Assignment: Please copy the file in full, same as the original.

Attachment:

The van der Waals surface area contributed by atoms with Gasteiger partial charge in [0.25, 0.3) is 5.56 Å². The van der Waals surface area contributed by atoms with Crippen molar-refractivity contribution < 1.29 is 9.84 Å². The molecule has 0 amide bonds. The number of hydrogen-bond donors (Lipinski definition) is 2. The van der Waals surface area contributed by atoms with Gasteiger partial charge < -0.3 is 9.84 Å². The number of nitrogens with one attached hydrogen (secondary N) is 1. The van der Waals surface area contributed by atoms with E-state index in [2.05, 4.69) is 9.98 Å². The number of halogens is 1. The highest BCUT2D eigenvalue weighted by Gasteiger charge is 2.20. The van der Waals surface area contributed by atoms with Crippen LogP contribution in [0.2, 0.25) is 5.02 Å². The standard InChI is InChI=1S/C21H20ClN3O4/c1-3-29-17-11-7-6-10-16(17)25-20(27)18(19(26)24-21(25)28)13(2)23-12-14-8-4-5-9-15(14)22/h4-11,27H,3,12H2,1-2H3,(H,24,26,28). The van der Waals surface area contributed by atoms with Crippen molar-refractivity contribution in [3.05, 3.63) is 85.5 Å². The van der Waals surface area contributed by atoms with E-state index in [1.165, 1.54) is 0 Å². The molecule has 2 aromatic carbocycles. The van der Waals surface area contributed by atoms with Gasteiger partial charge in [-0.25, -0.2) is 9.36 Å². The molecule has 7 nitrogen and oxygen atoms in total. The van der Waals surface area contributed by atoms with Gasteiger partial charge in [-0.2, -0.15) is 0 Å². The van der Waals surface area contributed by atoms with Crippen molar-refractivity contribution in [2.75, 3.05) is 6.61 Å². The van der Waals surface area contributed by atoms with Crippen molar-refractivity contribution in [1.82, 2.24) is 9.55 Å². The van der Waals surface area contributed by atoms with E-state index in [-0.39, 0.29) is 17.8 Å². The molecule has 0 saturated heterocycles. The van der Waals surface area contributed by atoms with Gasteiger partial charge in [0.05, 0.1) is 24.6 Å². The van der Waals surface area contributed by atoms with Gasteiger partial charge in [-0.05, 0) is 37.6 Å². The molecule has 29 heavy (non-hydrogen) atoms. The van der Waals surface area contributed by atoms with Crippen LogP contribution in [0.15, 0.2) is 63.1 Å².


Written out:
The van der Waals surface area contributed by atoms with Gasteiger partial charge in [0.25, 0.3) is 5.56 Å². The van der Waals surface area contributed by atoms with Crippen molar-refractivity contribution < 1.29 is 9.84 Å². The molecule has 0 amide bonds. The number of hydrogen-bond donors (Lipinski definition) is 2. The van der Waals surface area contributed by atoms with Gasteiger partial charge < -0.3 is 9.84 Å². The number of nitrogens with one attached hydrogen (secondary N) is 1. The van der Waals surface area contributed by atoms with E-state index in [2.05, 4.69) is 9.98 Å². The number of halogens is 1. The highest BCUT2D eigenvalue weighted by Gasteiger charge is 2.20. The van der Waals surface area contributed by atoms with Crippen LogP contribution in [0.2, 0.25) is 5.02 Å². The standard InChI is InChI=1S/C21H20ClN3O4/c1-3-29-17-11-7-6-10-16(17)25-20(27)18(19(26)24-21(25)28)13(2)23-12-14-8-4-5-9-15(14)22/h4-11,27H,3,12H2,1-2H3,(H,24,26,28). The van der Waals surface area contributed by atoms with Crippen molar-refractivity contribution in [3.05, 3.63) is 85.5 Å². The van der Waals surface area contributed by atoms with E-state index in [1.165, 1.54) is 0 Å². The molecule has 2 aromatic carbocycles. The van der Waals surface area contributed by atoms with Gasteiger partial charge in [-0.25, -0.2) is 9.36 Å². The molecule has 7 nitrogen and oxygen atoms in total. The van der Waals surface area contributed by atoms with Gasteiger partial charge in [-0.2, -0.15) is 0 Å². The van der Waals surface area contributed by atoms with Crippen molar-refractivity contribution in [2.75, 3.05) is 6.61 Å². The van der Waals surface area contributed by atoms with Crippen molar-refractivity contribution in [1.82, 2.24) is 9.55 Å². The van der Waals surface area contributed by atoms with E-state index in [-0.39, 0.29) is 17.8 Å². The molecule has 0 saturated heterocycles. The van der Waals surface area contributed by atoms with Gasteiger partial charge in [0.05, 0.1) is 24.6 Å². The van der Waals surface area contributed by atoms with Gasteiger partial charge in [-0.05, 0) is 37.6 Å². The molecule has 29 heavy (non-hydrogen) atoms. The van der Waals surface area contributed by atoms with Crippen LogP contribution in [0.15, 0.2) is 63.1 Å².